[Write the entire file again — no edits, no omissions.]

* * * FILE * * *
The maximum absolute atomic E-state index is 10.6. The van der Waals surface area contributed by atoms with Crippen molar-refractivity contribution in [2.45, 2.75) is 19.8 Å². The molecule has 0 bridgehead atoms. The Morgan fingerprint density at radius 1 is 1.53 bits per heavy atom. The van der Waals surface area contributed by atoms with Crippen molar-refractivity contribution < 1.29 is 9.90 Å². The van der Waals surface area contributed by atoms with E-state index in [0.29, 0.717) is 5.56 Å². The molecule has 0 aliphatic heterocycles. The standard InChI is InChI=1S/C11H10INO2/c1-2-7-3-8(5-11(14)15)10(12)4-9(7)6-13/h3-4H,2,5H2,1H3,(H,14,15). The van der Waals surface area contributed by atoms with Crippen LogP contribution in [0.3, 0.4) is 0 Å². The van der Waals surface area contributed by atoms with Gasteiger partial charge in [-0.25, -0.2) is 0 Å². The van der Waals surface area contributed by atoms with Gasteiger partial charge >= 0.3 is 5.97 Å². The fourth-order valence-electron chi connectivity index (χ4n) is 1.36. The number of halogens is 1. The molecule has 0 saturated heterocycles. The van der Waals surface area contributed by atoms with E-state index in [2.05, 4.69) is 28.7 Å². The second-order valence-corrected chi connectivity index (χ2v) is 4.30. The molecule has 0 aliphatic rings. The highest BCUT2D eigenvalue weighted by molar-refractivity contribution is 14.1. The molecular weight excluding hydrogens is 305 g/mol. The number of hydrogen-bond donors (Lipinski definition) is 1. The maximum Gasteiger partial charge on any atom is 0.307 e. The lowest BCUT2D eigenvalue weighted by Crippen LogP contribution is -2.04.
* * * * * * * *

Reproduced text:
The maximum absolute atomic E-state index is 10.6. The van der Waals surface area contributed by atoms with Crippen molar-refractivity contribution in [2.45, 2.75) is 19.8 Å². The molecule has 0 bridgehead atoms. The Morgan fingerprint density at radius 1 is 1.53 bits per heavy atom. The van der Waals surface area contributed by atoms with Crippen molar-refractivity contribution < 1.29 is 9.90 Å². The van der Waals surface area contributed by atoms with E-state index in [0.29, 0.717) is 5.56 Å². The molecule has 0 aliphatic heterocycles. The standard InChI is InChI=1S/C11H10INO2/c1-2-7-3-8(5-11(14)15)10(12)4-9(7)6-13/h3-4H,2,5H2,1H3,(H,14,15). The van der Waals surface area contributed by atoms with Crippen LogP contribution in [0.3, 0.4) is 0 Å². The van der Waals surface area contributed by atoms with Gasteiger partial charge in [-0.25, -0.2) is 0 Å². The van der Waals surface area contributed by atoms with Gasteiger partial charge >= 0.3 is 5.97 Å². The fourth-order valence-electron chi connectivity index (χ4n) is 1.36. The number of halogens is 1. The molecule has 0 saturated heterocycles. The van der Waals surface area contributed by atoms with E-state index in [2.05, 4.69) is 28.7 Å². The second-order valence-corrected chi connectivity index (χ2v) is 4.30. The molecule has 0 aliphatic rings. The highest BCUT2D eigenvalue weighted by molar-refractivity contribution is 14.1. The molecular weight excluding hydrogens is 305 g/mol. The number of hydrogen-bond donors (Lipinski definition) is 1. The maximum Gasteiger partial charge on any atom is 0.307 e. The lowest BCUT2D eigenvalue weighted by Crippen LogP contribution is -2.04.